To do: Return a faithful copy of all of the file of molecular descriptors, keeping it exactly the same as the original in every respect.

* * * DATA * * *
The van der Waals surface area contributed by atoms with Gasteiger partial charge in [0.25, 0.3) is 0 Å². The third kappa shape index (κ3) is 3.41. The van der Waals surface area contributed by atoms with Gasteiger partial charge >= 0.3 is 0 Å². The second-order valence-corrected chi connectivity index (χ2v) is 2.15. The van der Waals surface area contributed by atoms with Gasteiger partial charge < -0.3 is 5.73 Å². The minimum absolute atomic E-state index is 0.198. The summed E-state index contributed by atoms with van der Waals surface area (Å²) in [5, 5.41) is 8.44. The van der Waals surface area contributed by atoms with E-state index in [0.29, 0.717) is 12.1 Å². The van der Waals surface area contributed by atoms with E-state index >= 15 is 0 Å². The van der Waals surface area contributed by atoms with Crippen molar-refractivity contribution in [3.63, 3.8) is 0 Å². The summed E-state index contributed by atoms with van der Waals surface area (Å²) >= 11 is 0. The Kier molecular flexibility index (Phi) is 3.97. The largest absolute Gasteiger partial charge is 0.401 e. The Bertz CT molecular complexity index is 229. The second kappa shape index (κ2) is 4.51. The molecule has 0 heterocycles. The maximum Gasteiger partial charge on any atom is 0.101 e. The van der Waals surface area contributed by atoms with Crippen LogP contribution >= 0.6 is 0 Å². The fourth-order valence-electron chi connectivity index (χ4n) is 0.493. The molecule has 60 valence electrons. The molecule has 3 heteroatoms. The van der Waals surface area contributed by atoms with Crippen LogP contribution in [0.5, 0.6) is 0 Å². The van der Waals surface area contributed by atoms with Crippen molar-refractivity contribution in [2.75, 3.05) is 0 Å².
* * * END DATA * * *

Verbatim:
The van der Waals surface area contributed by atoms with Gasteiger partial charge in [0.25, 0.3) is 0 Å². The third kappa shape index (κ3) is 3.41. The van der Waals surface area contributed by atoms with Gasteiger partial charge >= 0.3 is 0 Å². The second-order valence-corrected chi connectivity index (χ2v) is 2.15. The van der Waals surface area contributed by atoms with Gasteiger partial charge < -0.3 is 5.73 Å². The minimum absolute atomic E-state index is 0.198. The summed E-state index contributed by atoms with van der Waals surface area (Å²) in [5, 5.41) is 8.44. The van der Waals surface area contributed by atoms with E-state index in [0.29, 0.717) is 12.1 Å². The van der Waals surface area contributed by atoms with E-state index >= 15 is 0 Å². The van der Waals surface area contributed by atoms with Crippen molar-refractivity contribution in [3.63, 3.8) is 0 Å². The summed E-state index contributed by atoms with van der Waals surface area (Å²) >= 11 is 0. The Kier molecular flexibility index (Phi) is 3.97. The largest absolute Gasteiger partial charge is 0.401 e. The Bertz CT molecular complexity index is 229. The second kappa shape index (κ2) is 4.51. The molecule has 0 heterocycles. The maximum Gasteiger partial charge on any atom is 0.101 e. The van der Waals surface area contributed by atoms with Crippen LogP contribution >= 0.6 is 0 Å². The fourth-order valence-electron chi connectivity index (χ4n) is 0.493. The molecule has 60 valence electrons. The molecule has 3 heteroatoms. The van der Waals surface area contributed by atoms with Crippen LogP contribution in [0.5, 0.6) is 0 Å². The van der Waals surface area contributed by atoms with Crippen molar-refractivity contribution in [2.75, 3.05) is 0 Å².